Top Tips for Parents
Rebecca and her colleague, Stephanie Smailes (Primary English Teacher), have teamed up to create these tips to help you support your child's reading:
Does your child ever see you reading? This might sound simple, but I cannot emphasise it enough: if you want your child to read, you must show them what a reader looks like. Children need to have reading modelled to them, so consider how you could build some reading time into your family life – whether in the evenings, weekends or during holidays – so that your child sees that you value and enjoy reading.
2) Ask about what they are reading
It’s amazing what you can find out about a young person in an animated conversation about a book. Talk to them about what they are reading, and you may be surprised by the insights that they have.
3) Don’t dictate their reading choices
My brother Joe hated reading growing up – he was much more interested in playing, watching and discussing sport. It was only when my parents gave him Steven Gerrard’s autobiography for his 12th birthday that he saw any benefit in picking up a book. Now he has shelves full of sporting autobiographies – and won’t stop talking about them! If your child is into Marvel films, then encourage them to read graphic novels. If they love computer games, you could consider getting them a subscription to a games magazine. If students begin to see reading as an extension of a hobby or passion they already have, they will not see it as an arduous task but instead as something they enjoy.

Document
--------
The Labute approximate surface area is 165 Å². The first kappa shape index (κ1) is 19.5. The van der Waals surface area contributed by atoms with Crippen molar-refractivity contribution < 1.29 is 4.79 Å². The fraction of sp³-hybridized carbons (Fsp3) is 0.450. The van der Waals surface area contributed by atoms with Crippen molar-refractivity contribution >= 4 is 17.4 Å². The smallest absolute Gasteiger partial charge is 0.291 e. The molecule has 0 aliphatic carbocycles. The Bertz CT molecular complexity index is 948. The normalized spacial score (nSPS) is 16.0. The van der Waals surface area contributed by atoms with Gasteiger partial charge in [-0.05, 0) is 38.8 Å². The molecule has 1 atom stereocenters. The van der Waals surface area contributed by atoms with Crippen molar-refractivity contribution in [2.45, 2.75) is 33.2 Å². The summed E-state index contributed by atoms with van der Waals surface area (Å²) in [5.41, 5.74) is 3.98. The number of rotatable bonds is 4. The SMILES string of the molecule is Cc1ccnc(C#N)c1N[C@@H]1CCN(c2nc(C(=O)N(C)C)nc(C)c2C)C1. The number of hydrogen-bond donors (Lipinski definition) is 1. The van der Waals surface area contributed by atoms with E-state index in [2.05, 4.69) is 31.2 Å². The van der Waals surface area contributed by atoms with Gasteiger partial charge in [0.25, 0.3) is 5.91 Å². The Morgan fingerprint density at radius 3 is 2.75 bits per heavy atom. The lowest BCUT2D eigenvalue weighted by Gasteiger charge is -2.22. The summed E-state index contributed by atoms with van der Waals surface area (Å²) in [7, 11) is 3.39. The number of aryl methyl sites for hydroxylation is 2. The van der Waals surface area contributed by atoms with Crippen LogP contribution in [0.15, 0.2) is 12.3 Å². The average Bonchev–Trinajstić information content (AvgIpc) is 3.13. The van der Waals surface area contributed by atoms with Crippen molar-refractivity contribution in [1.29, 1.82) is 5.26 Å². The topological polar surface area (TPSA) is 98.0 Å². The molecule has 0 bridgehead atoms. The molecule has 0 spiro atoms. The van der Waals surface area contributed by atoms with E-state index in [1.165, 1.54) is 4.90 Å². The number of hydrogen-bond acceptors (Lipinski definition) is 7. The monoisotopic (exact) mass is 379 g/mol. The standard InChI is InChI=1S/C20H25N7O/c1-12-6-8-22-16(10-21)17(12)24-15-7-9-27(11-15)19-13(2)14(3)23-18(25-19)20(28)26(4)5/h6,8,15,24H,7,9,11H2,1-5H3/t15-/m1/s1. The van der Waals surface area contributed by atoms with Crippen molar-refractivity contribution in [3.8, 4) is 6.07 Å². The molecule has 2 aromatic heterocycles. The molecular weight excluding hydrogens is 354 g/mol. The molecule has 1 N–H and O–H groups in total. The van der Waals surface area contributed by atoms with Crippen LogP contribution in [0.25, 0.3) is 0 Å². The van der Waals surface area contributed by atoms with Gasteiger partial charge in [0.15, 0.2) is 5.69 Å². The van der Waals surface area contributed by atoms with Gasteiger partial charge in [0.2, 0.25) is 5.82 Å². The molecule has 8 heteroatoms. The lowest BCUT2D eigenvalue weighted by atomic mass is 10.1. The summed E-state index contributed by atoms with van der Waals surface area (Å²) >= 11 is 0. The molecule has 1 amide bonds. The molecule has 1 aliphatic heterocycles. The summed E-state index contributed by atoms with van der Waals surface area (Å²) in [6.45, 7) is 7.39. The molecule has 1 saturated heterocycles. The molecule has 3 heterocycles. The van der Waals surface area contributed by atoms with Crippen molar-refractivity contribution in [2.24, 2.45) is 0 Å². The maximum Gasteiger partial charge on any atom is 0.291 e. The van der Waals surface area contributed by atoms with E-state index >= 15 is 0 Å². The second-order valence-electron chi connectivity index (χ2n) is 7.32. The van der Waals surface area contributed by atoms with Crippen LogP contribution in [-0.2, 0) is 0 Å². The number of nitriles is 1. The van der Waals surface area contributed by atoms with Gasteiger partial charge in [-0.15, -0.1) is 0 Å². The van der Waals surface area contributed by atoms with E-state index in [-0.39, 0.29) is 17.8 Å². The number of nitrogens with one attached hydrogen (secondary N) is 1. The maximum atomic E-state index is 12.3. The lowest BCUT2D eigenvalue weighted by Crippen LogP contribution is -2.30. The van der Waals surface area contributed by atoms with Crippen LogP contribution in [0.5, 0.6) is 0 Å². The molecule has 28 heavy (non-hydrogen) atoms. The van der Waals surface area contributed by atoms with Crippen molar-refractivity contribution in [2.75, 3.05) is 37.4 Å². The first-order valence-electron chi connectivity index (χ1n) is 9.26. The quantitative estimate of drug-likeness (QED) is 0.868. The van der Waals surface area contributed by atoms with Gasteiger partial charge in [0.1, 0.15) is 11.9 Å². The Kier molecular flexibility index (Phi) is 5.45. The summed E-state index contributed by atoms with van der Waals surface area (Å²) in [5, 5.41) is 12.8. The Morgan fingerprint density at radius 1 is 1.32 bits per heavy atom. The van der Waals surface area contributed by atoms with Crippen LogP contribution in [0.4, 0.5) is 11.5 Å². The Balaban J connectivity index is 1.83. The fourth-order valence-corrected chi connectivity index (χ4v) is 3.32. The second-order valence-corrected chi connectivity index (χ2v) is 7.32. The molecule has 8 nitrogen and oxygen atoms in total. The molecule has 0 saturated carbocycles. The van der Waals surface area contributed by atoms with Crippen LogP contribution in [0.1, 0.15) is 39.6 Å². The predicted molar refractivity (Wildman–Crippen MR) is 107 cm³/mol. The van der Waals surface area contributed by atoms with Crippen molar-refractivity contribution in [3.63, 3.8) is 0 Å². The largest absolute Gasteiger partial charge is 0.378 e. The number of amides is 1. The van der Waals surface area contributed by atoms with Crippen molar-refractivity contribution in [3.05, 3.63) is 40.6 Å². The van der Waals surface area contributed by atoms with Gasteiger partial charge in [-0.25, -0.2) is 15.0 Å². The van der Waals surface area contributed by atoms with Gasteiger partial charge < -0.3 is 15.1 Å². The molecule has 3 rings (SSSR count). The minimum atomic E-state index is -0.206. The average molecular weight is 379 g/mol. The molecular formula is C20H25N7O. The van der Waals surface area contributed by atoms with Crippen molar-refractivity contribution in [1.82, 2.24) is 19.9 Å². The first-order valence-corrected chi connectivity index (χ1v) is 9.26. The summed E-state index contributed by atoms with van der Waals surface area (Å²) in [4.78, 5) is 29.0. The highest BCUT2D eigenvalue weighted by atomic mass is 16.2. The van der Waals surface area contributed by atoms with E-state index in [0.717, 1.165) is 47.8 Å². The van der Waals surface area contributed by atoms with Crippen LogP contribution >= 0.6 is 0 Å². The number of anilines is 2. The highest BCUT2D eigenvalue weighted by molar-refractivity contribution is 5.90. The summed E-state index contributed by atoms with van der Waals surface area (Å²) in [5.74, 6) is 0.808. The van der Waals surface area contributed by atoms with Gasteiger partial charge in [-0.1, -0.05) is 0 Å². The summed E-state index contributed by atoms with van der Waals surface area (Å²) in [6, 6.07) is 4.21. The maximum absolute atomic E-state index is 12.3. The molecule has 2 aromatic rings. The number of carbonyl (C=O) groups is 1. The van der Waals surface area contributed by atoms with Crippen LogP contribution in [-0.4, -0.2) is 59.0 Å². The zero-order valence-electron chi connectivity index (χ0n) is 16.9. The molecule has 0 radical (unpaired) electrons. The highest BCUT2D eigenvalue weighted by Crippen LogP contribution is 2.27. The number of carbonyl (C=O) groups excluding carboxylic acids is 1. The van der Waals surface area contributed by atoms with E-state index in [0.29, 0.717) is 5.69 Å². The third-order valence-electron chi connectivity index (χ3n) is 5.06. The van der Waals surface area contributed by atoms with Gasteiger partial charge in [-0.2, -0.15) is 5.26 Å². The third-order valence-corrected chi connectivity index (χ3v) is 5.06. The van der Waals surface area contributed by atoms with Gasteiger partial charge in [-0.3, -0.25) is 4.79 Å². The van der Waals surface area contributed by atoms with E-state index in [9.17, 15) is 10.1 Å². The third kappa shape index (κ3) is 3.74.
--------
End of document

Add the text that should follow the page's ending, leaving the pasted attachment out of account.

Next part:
4) Give them books in their home language
Students will gain so much from learning to enjoy reading whatever language the book is in. Even if the book is not in English, it will still benefit their knowledge of characters, structure and description which will undoubtedly have positive effects at school.
5) Give them books appropriate to their age and level
Children and teenagers often disengage from a book if they feel it is aimed at a younger audience. If your child is new to English, then Barrington Stokes is a great publisher for teenagers: their content is aimed at secondary students, but the reading age is much lower. Ask your child’s school whether they have books suited to non-native speakers and have a look on Amazon too.
6) Practise everywhere
For younger learners, there are countless opportunities to practise reading and reading skills. Point out signs and letters wherever you see them. Help your child to develop inference skills by encouraging them to infer meaning from what they know about the world around them. For example, if the traffic lights are red, ask them what colours will come next and what they mean. If the clouds are grey and dark, encourage them to predict what might happen next. This skill will help them when they read stories.
7) Make books available
A dearth of books is a barrier to reading. Make sure you have books available all the time; with their toys, in the car, in their bedroom. It’s a great way to encourage them to reach for a book when they have time to fill.